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Welcome back to the jungle: Axl Rose finds his snake hips as Guns N’ Roses regains its edge at Dodger Stadium

Guns N’ Roses
Duff McKagan, left, Axl Rose and Slash of Guns N’ Roses perform Thursday night at Dodger Stadium.
(Katarina Benzova)

The sideways crab walk. The snake-hipped shimmy. The headlong dash from one end of the stage to the other.

Leading the partly reunited Guns N’ Roses he’s been on the road with since April, Axl Rose brought his full arsenal of moves to Dodger Stadium for the first of two hometown shows as part of the influential hard-rock band’s “Not in This Lifetime” tour.

And what a relief it was to see him up and at ’em.

When Guns N’ Roses played a warm-up gig at the Troubadour a few months ago — the first time in more than 20 years that the singer had performed in public with guitarist Slash and bassist Duff McKagan — Rose fell and fractured a bone in his left foot. As a result, this deeply physical frontman performed the early portion of the tour, including an appearance at the closely watched Coachella festival, seated in an elaborate throne borrowed from Dave Grohl of the Foo Fighters (who’d had it built after he broke his leg last year).

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The effect was deflating: Though Slash’s presence restored the group’s trademark dynamics — its ability to shift between punky aggression and flowery lyricism — Rose’s injury prevented him from putting across much of the sex or danger that made him a taunting yet seductive pop icon in the late 1980s.

At Coachella and in another concert in Las Vegas, Guns N’ Roses felt more like Sticks N’ Daffodils.

Not anymore.

On Thursday, before a huge crowd in what he called “my neighborhood,” Rose, 54, moved with surprising energy and menace throughout a nearly three-hour production.

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He swiveled in his pointy cowboy boots during “Mr. Brownstone.” He charged toward the front of the stage in “Sweet Child o’ Mine” — all the better to see him lick his lips suggestively — then skidded to a halt at the very edge.

Midway through “Welcome to the Jungle” he hurled a microphone stand for no apparent reason, sending the thing crashing into a lighted staircase.

Just to ensure you were getting the message, one of the T-shirts Rose wore quoted his hero Elton John to proclaim “The bitch is back.”

The singer’s renewed intensity seemed to drive the other members of Guns N’ Roses to play harder and faster too.

Rounded out by musicians Rose employed in the years after Slash and McKagan left (as well as a fresh recruit in keyboardist Melissa Reese), the band pummeled its way through “Coma” and cranked “You Could Be Mine” to a breakneck tempo.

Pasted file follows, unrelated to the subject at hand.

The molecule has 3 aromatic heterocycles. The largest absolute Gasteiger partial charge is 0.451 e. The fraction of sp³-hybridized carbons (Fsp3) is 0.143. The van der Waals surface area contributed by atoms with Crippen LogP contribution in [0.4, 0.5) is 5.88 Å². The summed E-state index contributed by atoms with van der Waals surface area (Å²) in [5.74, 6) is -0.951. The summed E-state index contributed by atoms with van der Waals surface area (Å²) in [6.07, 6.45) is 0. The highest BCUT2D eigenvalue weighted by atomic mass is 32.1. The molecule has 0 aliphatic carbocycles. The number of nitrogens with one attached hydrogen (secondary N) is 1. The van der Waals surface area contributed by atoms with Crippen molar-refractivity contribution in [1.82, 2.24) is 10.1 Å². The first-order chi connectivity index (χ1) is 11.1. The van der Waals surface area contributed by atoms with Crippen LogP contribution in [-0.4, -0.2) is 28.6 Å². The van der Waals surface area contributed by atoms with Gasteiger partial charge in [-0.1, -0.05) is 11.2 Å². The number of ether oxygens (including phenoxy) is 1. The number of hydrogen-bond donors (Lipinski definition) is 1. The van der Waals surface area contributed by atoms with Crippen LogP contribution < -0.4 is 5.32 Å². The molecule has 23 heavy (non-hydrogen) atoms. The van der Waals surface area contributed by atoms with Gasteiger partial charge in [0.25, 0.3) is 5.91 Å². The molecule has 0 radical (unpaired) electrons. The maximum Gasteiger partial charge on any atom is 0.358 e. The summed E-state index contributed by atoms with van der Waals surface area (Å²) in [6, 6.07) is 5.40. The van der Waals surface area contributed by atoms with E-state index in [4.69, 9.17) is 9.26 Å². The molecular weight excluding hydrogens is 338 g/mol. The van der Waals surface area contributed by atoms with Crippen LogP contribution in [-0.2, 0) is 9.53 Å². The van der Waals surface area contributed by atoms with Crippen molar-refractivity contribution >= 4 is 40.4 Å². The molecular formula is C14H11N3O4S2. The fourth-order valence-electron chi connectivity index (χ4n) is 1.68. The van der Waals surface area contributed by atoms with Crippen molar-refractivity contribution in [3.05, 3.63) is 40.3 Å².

But they could also slow down and savor a groove or melody, as in a deliciously trashy “Live and Let Die” and the crisply tuneful “Yesterdays,” which Guns N’ Roses hasn’t often played since the mid ’90s.

“We just pulled that out of our…,” Rose said, trailing off into a chuckle that suggested he was enjoying himself. Then he added, “Our hat — yeah, that’s it.”

Axl Rose addresses the crowd at Dodger Stadium.
Axl Rose addresses the crowd at Dodger Stadium.
(Katarina Benzova )
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He charged toward the front of the stage in ‘Sweet Child o’ Mine’ — all the better to see him lick his lips suggestively — then skidded to a halt at the edge.

As convincing as he was in his old villain’s guise, the frontman’s display made you think about something typically overshadowed by his famous appetite for destruction, and that was his dedication to hard work.

Part of what made the earlier gigs so disappointing was that Rose didn’t give  off a caged-animal vibe while in the throne (as Grohl had); he seemed almost to relish the opportunity to take it easy.

Yet here you got a clear sense of how important it was for Rose — who’s pulling double duty this year filling in for Brian Johnson in AC/DC — to get back on his feet, an oddly endearing development for a bad attitude in human form.

You could tell too how proud Rose is of Guns N’ Roses’ notoriously labored-over “Chinese Democracy,” the 2008 album he made largely by himself and which he pulled from numerous times at Dodger Stadium, for “Better” and “Catcher in the Rye” and the shamelessly sentimental “This I Love.”

As at previous stops on the tour, Thursday’s concert featured no new music; “Not in This Lifetime” is a nostalgia trip, through and through, and to judge by the minimal onstage interaction between Rose and Slash, a return to joint songwriting appears unlikely.

But this strong, complicated performance made you wish that weren’t the case.

Now that he’s up, Rose should keep moving.

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Twitter: @mikaelwood

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